Friday, Dec. 6, High Noon Saloon (info)
Now based in Chicago, Slow Pulp is a Madison favorite. The band formed here and remain one of our greatest contributions to recent indie rock. Their gentle psychedelia is a perfect foil for Emily Massey’s voice, which packs tons of emotion into its quietness. It’s like Tame Impala’s Lonerism reimagined by Phoebe Bridgers. Which is to say: awesome. This is their first headlining show in their hometown since moving, and accordingly they’ve brought out some amazing local support in both Disq and Interlay (formerly known as Wash).
‘The Nightmare Before Christmas’
Friday through Sunday, Dec. 6-8, The Marquee at Union South (info)
Now that we’re squarely between Oct. 31 and Dec. 25, the time could not be more perfect for a rewatch of The Nightmare Before Christmas. The stop-motion classic is the definitive goth Christmas movie, exploring the secular meaning of Christmas through characters that live in a town dedicated to Halloween. Dark, imaginative and surprisingly sweet, it’s perhaps Tim Burton’s most enduring and best-loved story, even if he did not (contrary to popular belief) write or direct it.
‘Ready or Not’
Friday through Sunday, Dec. 6-8, The Marquee at Union South (info)
Weddings are stressful events, especially if your new in-laws are hunting you for sport. That’s the plot of the 2019 horror-comedy Ready or Not, a labyrinthine affair that finds newlywed Samara Weaving fighting for her life as her new family — including characters played by Andie MacDowell and Adam Brody — tries to murder her in new and creative ways. If you liked Get Out but thought there was a significant lack of Seth Cohen (put Brody in everything you cowards!), you’ll definitely want to check out Ready or Not.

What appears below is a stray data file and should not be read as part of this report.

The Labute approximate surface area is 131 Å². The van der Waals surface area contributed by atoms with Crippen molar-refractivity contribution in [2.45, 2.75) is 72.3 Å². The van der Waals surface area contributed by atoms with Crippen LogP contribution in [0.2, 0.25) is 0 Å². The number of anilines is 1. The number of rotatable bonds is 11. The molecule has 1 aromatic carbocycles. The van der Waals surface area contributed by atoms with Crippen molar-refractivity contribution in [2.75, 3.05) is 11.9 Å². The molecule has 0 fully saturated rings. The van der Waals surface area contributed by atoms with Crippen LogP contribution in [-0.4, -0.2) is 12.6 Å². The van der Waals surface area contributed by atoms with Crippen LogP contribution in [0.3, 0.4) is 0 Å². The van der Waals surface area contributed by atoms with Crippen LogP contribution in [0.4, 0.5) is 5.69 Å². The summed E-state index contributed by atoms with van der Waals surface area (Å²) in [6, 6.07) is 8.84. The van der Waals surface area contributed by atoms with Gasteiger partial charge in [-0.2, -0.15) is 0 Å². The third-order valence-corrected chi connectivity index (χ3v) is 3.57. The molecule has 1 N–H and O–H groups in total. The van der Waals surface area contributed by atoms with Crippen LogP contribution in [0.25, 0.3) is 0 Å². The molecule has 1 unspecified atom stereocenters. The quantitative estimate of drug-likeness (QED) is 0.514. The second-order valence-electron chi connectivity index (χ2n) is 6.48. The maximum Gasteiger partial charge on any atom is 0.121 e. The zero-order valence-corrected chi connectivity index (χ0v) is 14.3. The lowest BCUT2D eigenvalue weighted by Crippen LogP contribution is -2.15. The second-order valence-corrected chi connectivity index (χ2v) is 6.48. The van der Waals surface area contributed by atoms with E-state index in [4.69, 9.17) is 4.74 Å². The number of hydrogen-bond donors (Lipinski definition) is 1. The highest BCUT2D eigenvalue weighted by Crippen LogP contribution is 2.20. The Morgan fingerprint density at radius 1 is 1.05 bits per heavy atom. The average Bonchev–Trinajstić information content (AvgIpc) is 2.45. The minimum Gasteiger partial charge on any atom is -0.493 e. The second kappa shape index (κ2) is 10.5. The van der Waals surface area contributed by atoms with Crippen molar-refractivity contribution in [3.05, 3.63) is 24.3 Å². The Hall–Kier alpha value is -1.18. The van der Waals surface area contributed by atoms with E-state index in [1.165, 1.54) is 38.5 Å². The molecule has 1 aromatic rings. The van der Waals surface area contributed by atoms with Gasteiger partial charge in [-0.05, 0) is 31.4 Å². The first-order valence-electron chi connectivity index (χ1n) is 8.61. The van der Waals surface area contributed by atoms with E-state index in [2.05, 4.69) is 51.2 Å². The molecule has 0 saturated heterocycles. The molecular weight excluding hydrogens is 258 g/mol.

The Crystal Method
Saturday, Dec. 7, High Noon Saloon (info)
It’s hard to overstate the importance of The Crystal Method to electronic music. The American duo-turned-solo project pioneered big beat, a trippy subgenre mostly populated by British artists like Fatboy Slim and The Prodigy. And though The Crystal Method has gone through major lineup changes (founding member Ken Jordan retired in 2017), it remains a towering presence in the world of electronic. The Trip Home — The Crystal Method’s first album without Jordan — was released in 2018. With DJ Mike Carlson and DJ Whiterabbit.
Saturday, Dec. 7, Barrymore Theatre (info)
She may be somewhat nomadic, but Anna Vogelzang’s heart is here in Madison. Her annual Wintersong concert is now in its seventh year of charitable giving and great music. Proceeds will benefit the Second Harvest Food Bank, and the lineup is unimpeachable. Enjoy the talents of Vogelzang, Love High, Josh Harty, Madison Malone, Seasaw, Nick Brown, Coyote Brother, Shawndell Marks, Asumaya and (occasional Bozho contributor) Simon Balto.
Saturday, Dec. 7, Cinematheque (info)
Like Kubrick, Akira Kurosawa is an irreplicable presence in film. The Japanese director helmed classics like Yojimbo and Ran, but his masterpiece is Seven Samurai. A three-plus-hour epic, the 1954 film is about a farming village that hires seven ronin (masterless samurai) to protect their crops from bandits. Seven Samurai is considered one of the greatest films ever made and is absolutely essential viewing for anyone who considers themselves a cinephile. And don’t worry, there is an intermission to break up its glacial runtime.
Sunday, Dec. 8, Majestic Theatre (info)
Most people will probably know Judah Friedlander as 30 Rock’s Frank Rossitano, the hat-collecting edge lord on the TGS writing staff. In reality, Friedlander shares much of Frank’s bombast, albeit with a smarter delivery. Friedlander’s onstage persona is much like a dumb person’s idea of a smart person. He’s the “world champion,” an expert in everything who is more than happy to tell you about it — even if he is, in fact, extremely wrong about everything he claims to know. In celebration, here’s a compilation of Frank’s hats:
O’Cayz Family Reunion
Sunday, Dec. 8, High Noon Saloon (info)
When O’Cayz Corral burned in 2001, an integral part of Madison’s music scene was lost forever. But its spirit still lives, especially through its successor High Noon Saloon. The current venue will pay tribute to its heritage with a lineup including three bands with longstanding long ties to the O’Cayz family. Knuckel Drager, Powerwagon and Bent Antenna will celebrate the legacy of club that was once called “the CBGB’s of the Midwest.”